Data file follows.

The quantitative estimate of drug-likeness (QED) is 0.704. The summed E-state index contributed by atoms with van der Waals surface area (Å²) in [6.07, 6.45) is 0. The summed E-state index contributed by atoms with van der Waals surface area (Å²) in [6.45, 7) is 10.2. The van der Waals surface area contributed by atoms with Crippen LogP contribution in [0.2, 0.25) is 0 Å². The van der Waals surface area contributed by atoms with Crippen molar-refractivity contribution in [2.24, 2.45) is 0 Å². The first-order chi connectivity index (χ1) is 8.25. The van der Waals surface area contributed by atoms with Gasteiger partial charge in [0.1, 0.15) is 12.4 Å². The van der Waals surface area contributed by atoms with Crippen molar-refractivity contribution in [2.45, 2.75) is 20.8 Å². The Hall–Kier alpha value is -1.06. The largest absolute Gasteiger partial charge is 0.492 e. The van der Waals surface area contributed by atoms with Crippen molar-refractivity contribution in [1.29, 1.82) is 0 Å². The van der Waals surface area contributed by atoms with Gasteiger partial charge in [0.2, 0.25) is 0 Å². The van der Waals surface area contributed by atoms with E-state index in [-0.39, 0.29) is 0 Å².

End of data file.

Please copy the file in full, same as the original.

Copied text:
The quantitative estimate of drug-likeness (QED) is 0.704. The summed E-state index contributed by atoms with van der Waals surface area (Å²) in [6.07, 6.45) is 0. The summed E-state index contributed by atoms with van der Waals surface area (Å²) in [6.45, 7) is 10.2. The van der Waals surface area contributed by atoms with Crippen LogP contribution in [0.2, 0.25) is 0 Å². The van der Waals surface area contributed by atoms with Crippen molar-refractivity contribution in [2.24, 2.45) is 0 Å². The first-order chi connectivity index (χ1) is 8.25. The van der Waals surface area contributed by atoms with Gasteiger partial charge in [0.1, 0.15) is 12.4 Å². The van der Waals surface area contributed by atoms with Crippen molar-refractivity contribution in [2.45, 2.75) is 20.8 Å². The Hall–Kier alpha value is -1.06. The largest absolute Gasteiger partial charge is 0.492 e. The van der Waals surface area contributed by atoms with Crippen molar-refractivity contribution in [1.29, 1.82) is 0 Å². The van der Waals surface area contributed by atoms with Gasteiger partial charge in [0.2, 0.25) is 0 Å². The van der Waals surface area contributed by atoms with E-state index in [-0.39, 0.29) is 0 Å².